Every year more than 6,000 would-be gelato-entrepreneurs from all over the world descend on Bologna, Italy to learn about a trade that is flourishing even in the midst of the global financial crisis.
The Gelato University was established in 2003
At the Gelato University in Bologna, Italy – founded by the Carpigiani Company in 2003 - a group of students prepare to make their first gelato. In 2008, more than 6,000 people attended their weeklong courses from all corners of the globe.
Although Carpigiani - the world's largest manufacturer of machines for making gelato - saw its sales drop during the economic crisis, enrollments at the university have skyrocketed. "This year, the number of students has increased by 90 percent so far," Gelato University Director Achille Sassoli told Deutsche Welle.
Many of the students are out-of-work professionals looking for new lives
Moroccan student Zakaria works as a hotel receptionist in Italy, but like many other gelato students, he hopes to get into the gelato-growing business after completing the master-class. "It's a business that brings you so much money even here in Italy," he said.
Gelato beats recession
Even the heat of the global financial crisis could not make the demand for the sweet treat melt away. As a lot of industries struggled in 2008, the Italian market for gelato grew by two percent to 1.9 billion euros ($2.6 billion), according to Confartigianato, Italy's trade association for gelato makers.
The Italian version of ice cream seems to be gaining popularity because of its freshness, its use of natural ingredients, and its low costs. The industry is still growing, said Sassoli, adding "we are amazed that even in cities like Rome, Florence and Venice - where there are already a lot of gelataria – or ice cream parlors - there is still an increase." The increase now is in premium gelato. "We're seeing all of the new openings try to compete on quality by using fresh products. Many are also using regional recipes to produce gelato," Sassoli said.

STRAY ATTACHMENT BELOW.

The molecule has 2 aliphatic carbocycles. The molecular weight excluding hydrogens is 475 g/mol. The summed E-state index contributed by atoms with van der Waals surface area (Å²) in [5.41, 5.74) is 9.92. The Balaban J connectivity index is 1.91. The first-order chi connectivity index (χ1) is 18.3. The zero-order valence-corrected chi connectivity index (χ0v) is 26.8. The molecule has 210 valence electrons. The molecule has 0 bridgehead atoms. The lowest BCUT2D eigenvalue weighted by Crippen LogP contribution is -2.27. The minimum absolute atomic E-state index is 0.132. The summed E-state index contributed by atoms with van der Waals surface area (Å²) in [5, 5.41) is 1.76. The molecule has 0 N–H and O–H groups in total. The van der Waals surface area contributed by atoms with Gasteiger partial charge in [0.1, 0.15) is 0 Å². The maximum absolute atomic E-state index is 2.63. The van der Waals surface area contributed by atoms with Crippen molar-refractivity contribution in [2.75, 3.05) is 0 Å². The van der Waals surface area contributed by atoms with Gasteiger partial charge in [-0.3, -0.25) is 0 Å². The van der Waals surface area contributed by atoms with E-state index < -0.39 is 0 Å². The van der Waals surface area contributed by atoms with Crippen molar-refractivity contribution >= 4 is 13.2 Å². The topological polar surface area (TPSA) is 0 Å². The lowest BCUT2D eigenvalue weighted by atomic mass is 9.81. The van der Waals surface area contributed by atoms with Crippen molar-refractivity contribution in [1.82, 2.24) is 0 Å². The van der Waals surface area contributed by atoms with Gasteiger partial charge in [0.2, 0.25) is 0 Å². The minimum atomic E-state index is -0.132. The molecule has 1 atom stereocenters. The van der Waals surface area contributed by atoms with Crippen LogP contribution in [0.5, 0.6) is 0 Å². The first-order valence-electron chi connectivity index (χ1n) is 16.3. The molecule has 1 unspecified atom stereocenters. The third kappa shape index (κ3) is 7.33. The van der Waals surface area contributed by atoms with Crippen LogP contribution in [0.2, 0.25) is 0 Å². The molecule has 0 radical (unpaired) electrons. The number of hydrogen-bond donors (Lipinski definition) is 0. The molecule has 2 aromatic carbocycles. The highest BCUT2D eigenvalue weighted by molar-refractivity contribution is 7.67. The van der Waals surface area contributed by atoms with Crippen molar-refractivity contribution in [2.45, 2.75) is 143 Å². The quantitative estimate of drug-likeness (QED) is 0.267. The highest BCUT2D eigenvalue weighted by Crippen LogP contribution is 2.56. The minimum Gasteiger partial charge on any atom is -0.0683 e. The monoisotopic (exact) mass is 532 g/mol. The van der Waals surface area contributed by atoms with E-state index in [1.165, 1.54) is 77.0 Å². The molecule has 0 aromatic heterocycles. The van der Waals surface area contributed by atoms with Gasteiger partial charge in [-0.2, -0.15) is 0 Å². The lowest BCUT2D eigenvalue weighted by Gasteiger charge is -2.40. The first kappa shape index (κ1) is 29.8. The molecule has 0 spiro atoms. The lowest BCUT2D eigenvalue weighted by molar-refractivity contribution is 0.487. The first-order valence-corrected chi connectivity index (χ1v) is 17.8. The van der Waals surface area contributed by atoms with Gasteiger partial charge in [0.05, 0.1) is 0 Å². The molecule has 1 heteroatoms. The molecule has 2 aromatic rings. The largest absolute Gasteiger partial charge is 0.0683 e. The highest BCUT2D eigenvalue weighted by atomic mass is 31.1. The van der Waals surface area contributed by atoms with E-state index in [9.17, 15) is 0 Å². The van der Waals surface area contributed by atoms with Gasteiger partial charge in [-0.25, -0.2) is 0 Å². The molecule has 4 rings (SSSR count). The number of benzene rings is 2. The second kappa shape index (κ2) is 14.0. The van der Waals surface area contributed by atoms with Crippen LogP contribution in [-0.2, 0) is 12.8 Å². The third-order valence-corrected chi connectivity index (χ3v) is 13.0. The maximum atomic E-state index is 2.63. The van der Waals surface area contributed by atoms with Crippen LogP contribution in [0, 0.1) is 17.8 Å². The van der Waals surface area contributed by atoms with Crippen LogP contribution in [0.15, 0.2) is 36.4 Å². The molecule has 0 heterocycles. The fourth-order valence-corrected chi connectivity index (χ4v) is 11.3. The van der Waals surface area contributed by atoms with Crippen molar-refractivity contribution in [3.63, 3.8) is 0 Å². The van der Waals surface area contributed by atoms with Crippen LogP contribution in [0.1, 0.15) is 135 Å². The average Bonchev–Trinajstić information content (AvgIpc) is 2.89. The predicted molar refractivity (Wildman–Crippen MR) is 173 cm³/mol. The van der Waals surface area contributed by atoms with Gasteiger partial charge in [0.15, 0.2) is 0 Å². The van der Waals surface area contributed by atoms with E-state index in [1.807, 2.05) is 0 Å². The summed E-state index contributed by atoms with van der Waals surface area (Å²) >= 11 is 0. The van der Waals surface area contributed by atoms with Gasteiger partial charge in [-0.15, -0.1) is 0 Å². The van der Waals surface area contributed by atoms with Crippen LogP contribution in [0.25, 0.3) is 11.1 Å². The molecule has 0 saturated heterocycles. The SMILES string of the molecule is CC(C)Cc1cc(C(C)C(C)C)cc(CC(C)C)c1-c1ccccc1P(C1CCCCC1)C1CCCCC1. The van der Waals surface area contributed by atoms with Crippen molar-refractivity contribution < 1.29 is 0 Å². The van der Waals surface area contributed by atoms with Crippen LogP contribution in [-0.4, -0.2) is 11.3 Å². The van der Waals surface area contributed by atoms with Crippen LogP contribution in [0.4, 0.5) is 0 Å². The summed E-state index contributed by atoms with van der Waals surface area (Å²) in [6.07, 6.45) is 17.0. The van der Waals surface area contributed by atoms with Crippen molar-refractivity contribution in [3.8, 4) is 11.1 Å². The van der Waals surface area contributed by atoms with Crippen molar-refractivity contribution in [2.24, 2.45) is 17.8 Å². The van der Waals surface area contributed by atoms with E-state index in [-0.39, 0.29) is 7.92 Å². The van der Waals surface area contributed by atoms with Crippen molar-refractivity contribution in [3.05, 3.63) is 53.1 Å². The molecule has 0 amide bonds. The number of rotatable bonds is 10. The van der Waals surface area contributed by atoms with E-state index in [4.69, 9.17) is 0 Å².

But gelato is also expanding worldwide. In 2008, Italian gelato exports rose by 43 percent, and in the past decade, the Carpigiani Group's sales have quadrupled. The Italian treat is already popular in central and Eastern Europe, and now ambitious gelato-makers are setting their sites on Asia.
The wannabe cooks are aiming to spread the premium gelato taste around the world
Going back to school
According to Sassoli, the students that come to Gelato University are typically between the ages of 35 and 45. Some are architects, lawyers, art dealers and management consultants - professionals looking to make a fresh start after feeling the crunch of the financial crisis.
"After the course, I will open my own gelateria - I think in Brazil," says Cesar Antonio, a Brazilian who has been cooking in a London restaurant for the past two years. He says that gelato is popular there, but that Brazilians don't know how to make it in the true Italian style. The university has opened branches all over the world, but many students still insist on coming to the headquarters in Italy.
"If you want to learn to do sushi you go to Japan. If you want to know how to do gelato you come to Italy, so it's normal for us to see a true increase in our main premises which is here in Bologna," says Sassoli. Despite these tough economic times, the students at Gelato University are hoping this is the beginning of a sweet career.
Author: Vanessa Johnston
Editor: Ben Knight